We’ve always wanted the help. This album we actually are getting help on, it’s going to come out on a label based out of the Netherlands. I think the label help now is maybe different than it was eight years ago. Our first full-length came out in 2003. And that we put out ourselves, and did the whole 1,000 CD deal. For any band, once you get those packages and see what 1,000 CDs actually looks like, you realize that it’s a bad idea. You have no idea until you have to carry them up a flight of stairs.

When we did our second record, we did that ourselves, because we couldn’t get anyone to put that one out. I thought it was going to be kind of easy, because the first record had done pretty well and we had gotten some interest. But in the end it took forever to put out because we didn’t have a deadline or anyone else pushing it. When you write an album, and are rehearsing an album, and are booking your own shows, and going out and playing the shows and doing the leg work that way, and you’re doing all your own artwork, trying to get everything together, it’s really, really hard on the back end to promote a record. Once you finish [it] you just want to put the whole thing to bed, and work towards the next thing.

Where do you see the future of the band going?

I don’t know, man. We’ve been getting really good reception from this album, and like I said, with this album I think we definitely stepped out of our comfort zone and took some chances. And they might not be audible chances to everybody. But to us, artistically, there were definitely some ‘Can we do this?’ moments on there. So far, we haven’t been playing all the songs live yet, but the stuff that we have brought out, people really like. And the people that have heard the tracks now really like it. We have the label, we have distribution with them that will be predominantly in Europe, but you’ll be able to get it pretty much everywhere.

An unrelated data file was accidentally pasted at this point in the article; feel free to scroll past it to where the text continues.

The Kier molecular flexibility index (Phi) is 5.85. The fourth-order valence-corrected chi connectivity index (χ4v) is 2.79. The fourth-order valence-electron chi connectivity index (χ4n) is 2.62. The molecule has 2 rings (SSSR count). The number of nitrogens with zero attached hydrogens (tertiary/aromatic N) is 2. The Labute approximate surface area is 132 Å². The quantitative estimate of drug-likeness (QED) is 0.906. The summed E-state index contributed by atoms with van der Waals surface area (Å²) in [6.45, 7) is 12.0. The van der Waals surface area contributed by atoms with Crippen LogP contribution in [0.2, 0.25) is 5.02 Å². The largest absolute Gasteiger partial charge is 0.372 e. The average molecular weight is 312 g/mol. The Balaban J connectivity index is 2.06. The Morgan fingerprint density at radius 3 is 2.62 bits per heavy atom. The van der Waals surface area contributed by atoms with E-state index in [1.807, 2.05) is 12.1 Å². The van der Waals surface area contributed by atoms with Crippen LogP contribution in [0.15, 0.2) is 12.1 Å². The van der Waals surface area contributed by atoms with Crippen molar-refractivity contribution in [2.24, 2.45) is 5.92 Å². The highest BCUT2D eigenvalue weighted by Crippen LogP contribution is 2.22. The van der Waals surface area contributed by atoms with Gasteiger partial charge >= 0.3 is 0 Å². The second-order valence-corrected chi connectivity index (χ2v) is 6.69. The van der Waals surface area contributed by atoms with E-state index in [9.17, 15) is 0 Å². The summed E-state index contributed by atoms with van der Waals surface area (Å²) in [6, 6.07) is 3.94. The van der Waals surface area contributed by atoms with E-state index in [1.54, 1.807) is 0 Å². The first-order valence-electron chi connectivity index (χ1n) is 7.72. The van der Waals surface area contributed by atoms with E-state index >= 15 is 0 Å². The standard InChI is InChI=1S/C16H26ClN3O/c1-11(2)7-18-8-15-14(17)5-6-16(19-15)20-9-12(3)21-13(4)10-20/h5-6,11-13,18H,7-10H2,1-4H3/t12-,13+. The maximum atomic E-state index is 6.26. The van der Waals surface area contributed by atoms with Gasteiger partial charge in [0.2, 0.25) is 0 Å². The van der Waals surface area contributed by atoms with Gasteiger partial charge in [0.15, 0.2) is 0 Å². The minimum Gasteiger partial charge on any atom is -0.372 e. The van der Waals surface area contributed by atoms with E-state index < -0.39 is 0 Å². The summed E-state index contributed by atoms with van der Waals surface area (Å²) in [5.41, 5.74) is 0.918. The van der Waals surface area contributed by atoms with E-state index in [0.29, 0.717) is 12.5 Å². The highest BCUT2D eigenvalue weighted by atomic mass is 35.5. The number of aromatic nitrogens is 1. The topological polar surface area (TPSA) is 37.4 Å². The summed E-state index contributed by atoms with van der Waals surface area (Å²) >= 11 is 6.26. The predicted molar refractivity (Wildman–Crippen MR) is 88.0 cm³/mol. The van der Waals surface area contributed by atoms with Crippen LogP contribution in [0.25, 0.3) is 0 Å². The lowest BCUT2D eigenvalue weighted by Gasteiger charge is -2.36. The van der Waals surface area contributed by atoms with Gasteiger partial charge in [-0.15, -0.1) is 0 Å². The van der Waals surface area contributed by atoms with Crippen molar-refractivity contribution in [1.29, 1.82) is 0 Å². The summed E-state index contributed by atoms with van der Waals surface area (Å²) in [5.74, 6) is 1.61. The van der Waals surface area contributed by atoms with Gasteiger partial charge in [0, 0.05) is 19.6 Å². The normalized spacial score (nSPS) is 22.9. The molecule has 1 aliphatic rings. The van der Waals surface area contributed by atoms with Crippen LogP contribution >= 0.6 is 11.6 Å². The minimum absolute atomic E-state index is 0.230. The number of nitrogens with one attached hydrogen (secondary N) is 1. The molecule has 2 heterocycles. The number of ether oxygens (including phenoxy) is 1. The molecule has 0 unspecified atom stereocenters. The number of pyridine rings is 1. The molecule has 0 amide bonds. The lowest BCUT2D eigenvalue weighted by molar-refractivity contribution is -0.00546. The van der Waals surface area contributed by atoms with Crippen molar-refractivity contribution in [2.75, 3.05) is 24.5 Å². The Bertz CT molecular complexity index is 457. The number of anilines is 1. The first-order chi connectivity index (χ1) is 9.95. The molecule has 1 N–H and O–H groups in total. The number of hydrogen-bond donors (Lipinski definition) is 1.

That’s the other thing – does distribution really even matter anymore?

We’ll find out. I don’t know, like we try to track Bandcamp and stuff like that, but most of the material that we have up there is pretty old. More or less it’s going to be an experiment. We tracked 25-28 songs, and I think we’re going to finish 18. Maybe all 18 will make it, but I think it’s going to be closer to around 15-16. We’re trying to just make it tighter, do some self-editing.

Is the new record coming out on vinyl? Or is that to be determined?

It’s to be determined. I think that’s the other thing with labels these days, people in the hardcore and punk communities love that vinyl. But vinyl is expensive. [Our record deal] is strictly CD and digital, but we have the option to go elsewhere with vinyl. We are trying to make a splash with this record, and I think it’s going to happen based on a lot of people’s reactions. So we are hoping that based on the initial reaction that someone will come along and be interested [in releasing a vinyl version].

Any last words?

I don’t know if we’ll ever go the double album route again, because that was a lofty goal. We wrote 25 songs, and went in and recorded them all. Maybe we could have gone in and self-edited, but at the same time, a lot of the songs that we wrote towards the tail end didn’t have lyrics yet. We sort of knew the direction that we wanted to go…or we had lyrics written and hadn’t gotten around to practicing them yet. And those are the songs that are going to end up being the best ones. So you never know what’s going to happen, but just writing a lot of music is the best way. And to challenge yourself physically, to play the best you can play, and play a lot. Because I found that when you’re doing a lot of stuff and playing in a band, sometimes you only play when you’re at band practice. Everybody gets in a funk where they don’t play their instrument a lot. But buy cheap instruments, because then you’ll be inspired to play. I have them hung on my wall so I can just walk by and say, ‘What do I feel like playing today?’ If you play a lot, you are going to write a lot of songs, and the ones you end up picking are going to be the best ones. And you’re going to get a better reaction from it.

We have some one-minute long punk songs, but they’re not going to make the record because the three-minute long, more grandiose songs are just better tunes.

photos by Aaron Pepelis